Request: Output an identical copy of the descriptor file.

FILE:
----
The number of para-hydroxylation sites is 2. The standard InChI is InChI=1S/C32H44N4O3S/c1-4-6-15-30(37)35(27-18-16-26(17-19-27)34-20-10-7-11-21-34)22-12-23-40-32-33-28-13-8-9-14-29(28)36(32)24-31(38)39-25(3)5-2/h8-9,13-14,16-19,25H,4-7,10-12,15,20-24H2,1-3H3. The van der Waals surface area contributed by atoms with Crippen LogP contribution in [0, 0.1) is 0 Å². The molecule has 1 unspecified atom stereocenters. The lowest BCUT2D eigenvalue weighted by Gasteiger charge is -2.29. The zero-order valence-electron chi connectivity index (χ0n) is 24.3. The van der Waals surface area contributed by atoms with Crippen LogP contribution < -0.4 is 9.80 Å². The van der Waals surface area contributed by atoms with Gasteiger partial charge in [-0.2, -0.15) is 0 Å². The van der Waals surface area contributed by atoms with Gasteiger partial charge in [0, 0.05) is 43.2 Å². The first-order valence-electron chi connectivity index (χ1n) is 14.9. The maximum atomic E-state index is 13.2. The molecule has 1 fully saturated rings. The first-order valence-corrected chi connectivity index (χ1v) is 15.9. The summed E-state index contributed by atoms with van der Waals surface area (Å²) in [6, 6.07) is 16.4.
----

The number of para-hydroxylation sites is 2. The standard InChI is InChI=1S/C32H44N4O3S/c1-4-6-15-30(37)35(27-18-16-26(17-19-27)34-20-10-7-11-21-34)22-12-23-40-32-33-28-13-8-9-14-29(28)36(32)24-31(38)39-25(3)5-2/h8-9,13-14,16-19,25H,4-7,10-12,15,20-24H2,1-3H3. The van der Waals surface area contributed by atoms with Crippen LogP contribution in [0, 0.1) is 0 Å². The molecule has 1 unspecified atom stereocenters. The lowest BCUT2D eigenvalue weighted by Gasteiger charge is -2.29. The zero-order valence-electron chi connectivity index (χ0n) is 24.3. The van der Waals surface area contributed by atoms with Crippen LogP contribution < -0.4 is 9.80 Å². The van der Waals surface area contributed by atoms with Gasteiger partial charge in [-0.2, -0.15) is 0 Å². The van der Waals surface area contributed by atoms with Gasteiger partial charge in [0, 0.05) is 43.2 Å². The first-order valence-electron chi connectivity index (χ1n) is 14.9. The maximum atomic E-state index is 13.2. The molecule has 1 fully saturated rings. The first-order valence-corrected chi connectivity index (χ1v) is 15.9. The summed E-state index contributed by atoms with van der Waals surface area (Å²) in [6, 6.07) is 16.4.